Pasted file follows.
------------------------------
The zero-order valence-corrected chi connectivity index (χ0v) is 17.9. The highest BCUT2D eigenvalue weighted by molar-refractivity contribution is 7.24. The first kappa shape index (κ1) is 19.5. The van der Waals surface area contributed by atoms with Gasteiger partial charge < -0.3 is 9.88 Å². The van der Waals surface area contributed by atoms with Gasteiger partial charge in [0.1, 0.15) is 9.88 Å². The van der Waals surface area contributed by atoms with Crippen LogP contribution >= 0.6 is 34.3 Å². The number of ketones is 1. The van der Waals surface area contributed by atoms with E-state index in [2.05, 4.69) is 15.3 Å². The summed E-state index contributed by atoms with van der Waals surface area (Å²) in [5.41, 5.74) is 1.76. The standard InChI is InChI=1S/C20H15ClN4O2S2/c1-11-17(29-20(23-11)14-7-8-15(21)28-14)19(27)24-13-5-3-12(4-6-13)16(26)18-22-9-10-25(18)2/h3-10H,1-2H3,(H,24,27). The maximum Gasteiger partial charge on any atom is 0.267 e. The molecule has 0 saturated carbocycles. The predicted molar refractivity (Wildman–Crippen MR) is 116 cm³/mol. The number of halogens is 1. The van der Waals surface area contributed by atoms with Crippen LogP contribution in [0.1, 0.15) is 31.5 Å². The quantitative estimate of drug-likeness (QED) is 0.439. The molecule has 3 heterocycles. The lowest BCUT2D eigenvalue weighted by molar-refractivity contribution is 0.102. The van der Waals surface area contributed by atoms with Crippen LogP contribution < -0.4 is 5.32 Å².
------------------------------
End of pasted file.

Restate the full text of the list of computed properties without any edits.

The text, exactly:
The zero-order valence-corrected chi connectivity index (χ0v) is 17.9. The highest BCUT2D eigenvalue weighted by molar-refractivity contribution is 7.24. The first kappa shape index (κ1) is 19.5. The van der Waals surface area contributed by atoms with Gasteiger partial charge < -0.3 is 9.88 Å². The van der Waals surface area contributed by atoms with Gasteiger partial charge in [0.1, 0.15) is 9.88 Å². The van der Waals surface area contributed by atoms with Crippen LogP contribution >= 0.6 is 34.3 Å². The number of ketones is 1. The van der Waals surface area contributed by atoms with E-state index in [2.05, 4.69) is 15.3 Å². The summed E-state index contributed by atoms with van der Waals surface area (Å²) in [5.41, 5.74) is 1.76. The standard InChI is InChI=1S/C20H15ClN4O2S2/c1-11-17(29-20(23-11)14-7-8-15(21)28-14)19(27)24-13-5-3-12(4-6-13)16(26)18-22-9-10-25(18)2/h3-10H,1-2H3,(H,24,27). The maximum Gasteiger partial charge on any atom is 0.267 e. The molecule has 0 saturated carbocycles. The predicted molar refractivity (Wildman–Crippen MR) is 116 cm³/mol. The number of halogens is 1. The van der Waals surface area contributed by atoms with Crippen LogP contribution in [0.1, 0.15) is 31.5 Å². The quantitative estimate of drug-likeness (QED) is 0.439. The molecule has 3 heterocycles. The lowest BCUT2D eigenvalue weighted by molar-refractivity contribution is 0.102. The van der Waals surface area contributed by atoms with Crippen LogP contribution < -0.4 is 5.32 Å².